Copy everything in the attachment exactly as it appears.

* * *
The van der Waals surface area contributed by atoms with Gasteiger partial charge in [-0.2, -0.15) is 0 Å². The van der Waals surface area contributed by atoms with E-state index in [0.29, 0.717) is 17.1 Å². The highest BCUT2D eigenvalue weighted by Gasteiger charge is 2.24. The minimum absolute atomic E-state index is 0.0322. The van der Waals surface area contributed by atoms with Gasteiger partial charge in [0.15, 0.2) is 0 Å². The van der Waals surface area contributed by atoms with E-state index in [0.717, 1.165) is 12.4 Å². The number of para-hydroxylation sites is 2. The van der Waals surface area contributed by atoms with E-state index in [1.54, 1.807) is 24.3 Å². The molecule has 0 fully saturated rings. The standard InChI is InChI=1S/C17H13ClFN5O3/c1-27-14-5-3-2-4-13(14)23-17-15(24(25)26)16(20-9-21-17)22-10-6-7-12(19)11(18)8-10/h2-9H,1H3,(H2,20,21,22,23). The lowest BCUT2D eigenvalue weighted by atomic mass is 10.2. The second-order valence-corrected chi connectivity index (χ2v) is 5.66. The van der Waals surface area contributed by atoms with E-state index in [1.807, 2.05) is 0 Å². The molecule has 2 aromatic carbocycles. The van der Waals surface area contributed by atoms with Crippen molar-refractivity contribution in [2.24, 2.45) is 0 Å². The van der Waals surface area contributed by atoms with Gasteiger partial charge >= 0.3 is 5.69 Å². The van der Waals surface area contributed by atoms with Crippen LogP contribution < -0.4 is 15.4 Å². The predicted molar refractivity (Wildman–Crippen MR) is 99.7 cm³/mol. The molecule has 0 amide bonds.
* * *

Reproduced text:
The van der Waals surface area contributed by atoms with Gasteiger partial charge in [-0.2, -0.15) is 0 Å². The van der Waals surface area contributed by atoms with E-state index in [0.29, 0.717) is 17.1 Å². The highest BCUT2D eigenvalue weighted by Gasteiger charge is 2.24. The minimum absolute atomic E-state index is 0.0322. The van der Waals surface area contributed by atoms with Gasteiger partial charge in [0.15, 0.2) is 0 Å². The van der Waals surface area contributed by atoms with E-state index in [0.717, 1.165) is 12.4 Å². The number of para-hydroxylation sites is 2. The van der Waals surface area contributed by atoms with E-state index in [1.54, 1.807) is 24.3 Å². The molecule has 0 fully saturated rings. The standard InChI is InChI=1S/C17H13ClFN5O3/c1-27-14-5-3-2-4-13(14)23-17-15(24(25)26)16(20-9-21-17)22-10-6-7-12(19)11(18)8-10/h2-9H,1H3,(H2,20,21,22,23). The lowest BCUT2D eigenvalue weighted by atomic mass is 10.2. The second-order valence-corrected chi connectivity index (χ2v) is 5.66. The van der Waals surface area contributed by atoms with E-state index in [1.807, 2.05) is 0 Å². The molecule has 2 aromatic carbocycles. The van der Waals surface area contributed by atoms with Crippen molar-refractivity contribution in [2.24, 2.45) is 0 Å². The van der Waals surface area contributed by atoms with Gasteiger partial charge >= 0.3 is 5.69 Å². The van der Waals surface area contributed by atoms with Crippen LogP contribution < -0.4 is 15.4 Å². The predicted molar refractivity (Wildman–Crippen MR) is 99.7 cm³/mol. The molecule has 0 amide bonds.